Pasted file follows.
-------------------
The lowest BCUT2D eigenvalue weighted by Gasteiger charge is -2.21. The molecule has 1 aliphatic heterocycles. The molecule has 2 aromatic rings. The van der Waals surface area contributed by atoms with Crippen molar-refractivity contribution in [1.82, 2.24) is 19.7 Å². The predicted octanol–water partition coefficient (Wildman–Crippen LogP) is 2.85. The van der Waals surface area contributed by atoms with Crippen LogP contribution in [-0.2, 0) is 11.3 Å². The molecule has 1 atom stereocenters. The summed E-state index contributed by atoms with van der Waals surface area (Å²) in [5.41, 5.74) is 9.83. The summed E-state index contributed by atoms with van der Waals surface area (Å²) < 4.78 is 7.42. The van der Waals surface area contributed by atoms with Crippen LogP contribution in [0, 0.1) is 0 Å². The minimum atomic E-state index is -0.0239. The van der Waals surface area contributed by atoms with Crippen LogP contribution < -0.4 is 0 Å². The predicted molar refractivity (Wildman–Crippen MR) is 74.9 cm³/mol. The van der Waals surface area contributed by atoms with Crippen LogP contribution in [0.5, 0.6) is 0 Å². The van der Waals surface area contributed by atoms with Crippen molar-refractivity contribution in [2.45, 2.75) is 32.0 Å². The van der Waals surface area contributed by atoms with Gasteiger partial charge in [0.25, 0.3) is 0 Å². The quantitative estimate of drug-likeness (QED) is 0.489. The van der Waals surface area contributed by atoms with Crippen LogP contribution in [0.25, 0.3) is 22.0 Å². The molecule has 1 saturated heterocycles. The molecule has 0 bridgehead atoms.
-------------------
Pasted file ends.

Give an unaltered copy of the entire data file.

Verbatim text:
The lowest BCUT2D eigenvalue weighted by Gasteiger charge is -2.21. The molecule has 1 aliphatic heterocycles. The molecule has 2 aromatic rings. The van der Waals surface area contributed by atoms with Crippen molar-refractivity contribution in [1.82, 2.24) is 19.7 Å². The predicted octanol–water partition coefficient (Wildman–Crippen LogP) is 2.85. The van der Waals surface area contributed by atoms with Crippen LogP contribution in [-0.2, 0) is 11.3 Å². The molecule has 1 atom stereocenters. The summed E-state index contributed by atoms with van der Waals surface area (Å²) in [5.41, 5.74) is 9.83. The summed E-state index contributed by atoms with van der Waals surface area (Å²) < 4.78 is 7.42. The van der Waals surface area contributed by atoms with Crippen LogP contribution in [0, 0.1) is 0 Å². The minimum atomic E-state index is -0.0239. The van der Waals surface area contributed by atoms with Crippen LogP contribution < -0.4 is 0 Å². The predicted molar refractivity (Wildman–Crippen MR) is 74.9 cm³/mol. The van der Waals surface area contributed by atoms with Crippen LogP contribution in [0.5, 0.6) is 0 Å². The van der Waals surface area contributed by atoms with Crippen molar-refractivity contribution in [2.45, 2.75) is 32.0 Å². The van der Waals surface area contributed by atoms with Gasteiger partial charge in [0.25, 0.3) is 0 Å². The quantitative estimate of drug-likeness (QED) is 0.489. The van der Waals surface area contributed by atoms with Crippen LogP contribution in [0.25, 0.3) is 22.0 Å². The molecule has 1 saturated heterocycles. The molecule has 0 bridgehead atoms.